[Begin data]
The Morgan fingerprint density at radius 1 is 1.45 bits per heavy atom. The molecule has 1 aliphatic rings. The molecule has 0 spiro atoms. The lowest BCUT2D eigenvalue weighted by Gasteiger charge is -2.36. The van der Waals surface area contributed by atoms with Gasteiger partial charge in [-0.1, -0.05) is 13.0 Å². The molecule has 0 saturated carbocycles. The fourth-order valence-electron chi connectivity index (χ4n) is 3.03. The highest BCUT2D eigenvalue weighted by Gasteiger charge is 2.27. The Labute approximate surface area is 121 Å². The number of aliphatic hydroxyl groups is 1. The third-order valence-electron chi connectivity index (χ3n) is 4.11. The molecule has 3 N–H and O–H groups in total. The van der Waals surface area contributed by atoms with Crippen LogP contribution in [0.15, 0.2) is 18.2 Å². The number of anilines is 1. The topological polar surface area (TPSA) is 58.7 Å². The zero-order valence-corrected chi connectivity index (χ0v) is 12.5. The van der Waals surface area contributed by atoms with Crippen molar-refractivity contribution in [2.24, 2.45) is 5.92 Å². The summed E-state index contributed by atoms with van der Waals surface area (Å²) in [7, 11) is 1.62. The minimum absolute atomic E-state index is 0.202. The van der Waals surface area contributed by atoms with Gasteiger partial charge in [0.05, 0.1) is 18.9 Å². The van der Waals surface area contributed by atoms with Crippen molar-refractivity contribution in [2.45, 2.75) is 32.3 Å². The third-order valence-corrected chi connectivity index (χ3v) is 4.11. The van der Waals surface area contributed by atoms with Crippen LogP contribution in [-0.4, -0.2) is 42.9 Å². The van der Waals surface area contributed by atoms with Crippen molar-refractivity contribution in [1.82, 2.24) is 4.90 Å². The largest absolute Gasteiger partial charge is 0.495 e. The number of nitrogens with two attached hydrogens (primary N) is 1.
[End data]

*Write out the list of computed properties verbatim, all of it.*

The Morgan fingerprint density at radius 1 is 1.45 bits per heavy atom. The molecule has 1 aliphatic rings. The molecule has 0 spiro atoms. The lowest BCUT2D eigenvalue weighted by Gasteiger charge is -2.36. The van der Waals surface area contributed by atoms with Gasteiger partial charge in [-0.1, -0.05) is 13.0 Å². The molecule has 0 saturated carbocycles. The fourth-order valence-electron chi connectivity index (χ4n) is 3.03. The highest BCUT2D eigenvalue weighted by Gasteiger charge is 2.27. The Labute approximate surface area is 121 Å². The number of aliphatic hydroxyl groups is 1. The third-order valence-electron chi connectivity index (χ3n) is 4.11. The molecule has 3 N–H and O–H groups in total. The van der Waals surface area contributed by atoms with Crippen LogP contribution in [0.15, 0.2) is 18.2 Å². The number of anilines is 1. The topological polar surface area (TPSA) is 58.7 Å². The zero-order valence-corrected chi connectivity index (χ0v) is 12.5. The van der Waals surface area contributed by atoms with Crippen molar-refractivity contribution in [2.24, 2.45) is 5.92 Å². The summed E-state index contributed by atoms with van der Waals surface area (Å²) in [7, 11) is 1.62. The minimum absolute atomic E-state index is 0.202. The van der Waals surface area contributed by atoms with Gasteiger partial charge in [0.05, 0.1) is 18.9 Å². The van der Waals surface area contributed by atoms with Crippen molar-refractivity contribution in [2.45, 2.75) is 32.3 Å². The third-order valence-corrected chi connectivity index (χ3v) is 4.11. The van der Waals surface area contributed by atoms with Crippen LogP contribution in [-0.4, -0.2) is 42.9 Å². The van der Waals surface area contributed by atoms with Crippen molar-refractivity contribution in [1.82, 2.24) is 4.90 Å². The largest absolute Gasteiger partial charge is 0.495 e. The number of nitrogens with two attached hydrogens (primary N) is 1.